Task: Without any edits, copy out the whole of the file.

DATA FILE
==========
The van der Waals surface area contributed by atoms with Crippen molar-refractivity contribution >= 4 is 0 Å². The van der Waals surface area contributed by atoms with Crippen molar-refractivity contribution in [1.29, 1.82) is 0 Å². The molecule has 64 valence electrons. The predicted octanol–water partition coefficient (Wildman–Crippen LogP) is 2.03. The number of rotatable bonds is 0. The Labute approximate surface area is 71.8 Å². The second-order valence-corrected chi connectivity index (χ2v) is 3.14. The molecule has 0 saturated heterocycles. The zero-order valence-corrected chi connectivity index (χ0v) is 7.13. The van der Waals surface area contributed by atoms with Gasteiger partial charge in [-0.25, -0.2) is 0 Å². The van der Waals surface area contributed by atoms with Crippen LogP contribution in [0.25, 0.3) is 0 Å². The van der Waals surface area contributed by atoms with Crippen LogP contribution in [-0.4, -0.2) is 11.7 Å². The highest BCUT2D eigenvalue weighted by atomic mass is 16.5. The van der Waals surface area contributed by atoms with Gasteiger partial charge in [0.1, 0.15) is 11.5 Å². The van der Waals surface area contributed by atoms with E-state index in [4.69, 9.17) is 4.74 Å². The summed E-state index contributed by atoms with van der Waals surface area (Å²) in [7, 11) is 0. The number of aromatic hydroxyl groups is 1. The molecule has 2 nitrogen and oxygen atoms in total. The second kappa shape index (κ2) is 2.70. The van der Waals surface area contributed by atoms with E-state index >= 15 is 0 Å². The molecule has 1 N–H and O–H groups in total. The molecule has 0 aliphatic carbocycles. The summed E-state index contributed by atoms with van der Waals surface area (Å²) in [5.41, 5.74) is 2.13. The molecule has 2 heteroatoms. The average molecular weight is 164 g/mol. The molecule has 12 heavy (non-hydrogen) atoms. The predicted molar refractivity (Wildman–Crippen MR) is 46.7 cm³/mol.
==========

The van der Waals surface area contributed by atoms with Crippen molar-refractivity contribution >= 4 is 0 Å². The van der Waals surface area contributed by atoms with Crippen molar-refractivity contribution in [1.29, 1.82) is 0 Å². The molecule has 64 valence electrons. The predicted octanol–water partition coefficient (Wildman–Crippen LogP) is 2.03. The number of rotatable bonds is 0. The Labute approximate surface area is 71.8 Å². The second-order valence-corrected chi connectivity index (χ2v) is 3.14. The molecule has 0 saturated heterocycles. The zero-order valence-corrected chi connectivity index (χ0v) is 7.13. The van der Waals surface area contributed by atoms with Gasteiger partial charge in [-0.25, -0.2) is 0 Å². The van der Waals surface area contributed by atoms with Crippen LogP contribution in [0.25, 0.3) is 0 Å². The van der Waals surface area contributed by atoms with Crippen LogP contribution in [-0.4, -0.2) is 11.7 Å². The highest BCUT2D eigenvalue weighted by atomic mass is 16.5. The van der Waals surface area contributed by atoms with Gasteiger partial charge in [0.1, 0.15) is 11.5 Å². The van der Waals surface area contributed by atoms with E-state index in [4.69, 9.17) is 4.74 Å². The summed E-state index contributed by atoms with van der Waals surface area (Å²) in [7, 11) is 0. The number of aromatic hydroxyl groups is 1. The molecule has 2 nitrogen and oxygen atoms in total. The second kappa shape index (κ2) is 2.70. The van der Waals surface area contributed by atoms with E-state index >= 15 is 0 Å². The molecule has 1 N–H and O–H groups in total. The molecule has 0 aliphatic carbocycles. The summed E-state index contributed by atoms with van der Waals surface area (Å²) in [5.41, 5.74) is 2.13. The molecule has 2 heteroatoms. The average molecular weight is 164 g/mol. The molecule has 12 heavy (non-hydrogen) atoms. The predicted molar refractivity (Wildman–Crippen MR) is 46.7 cm³/mol.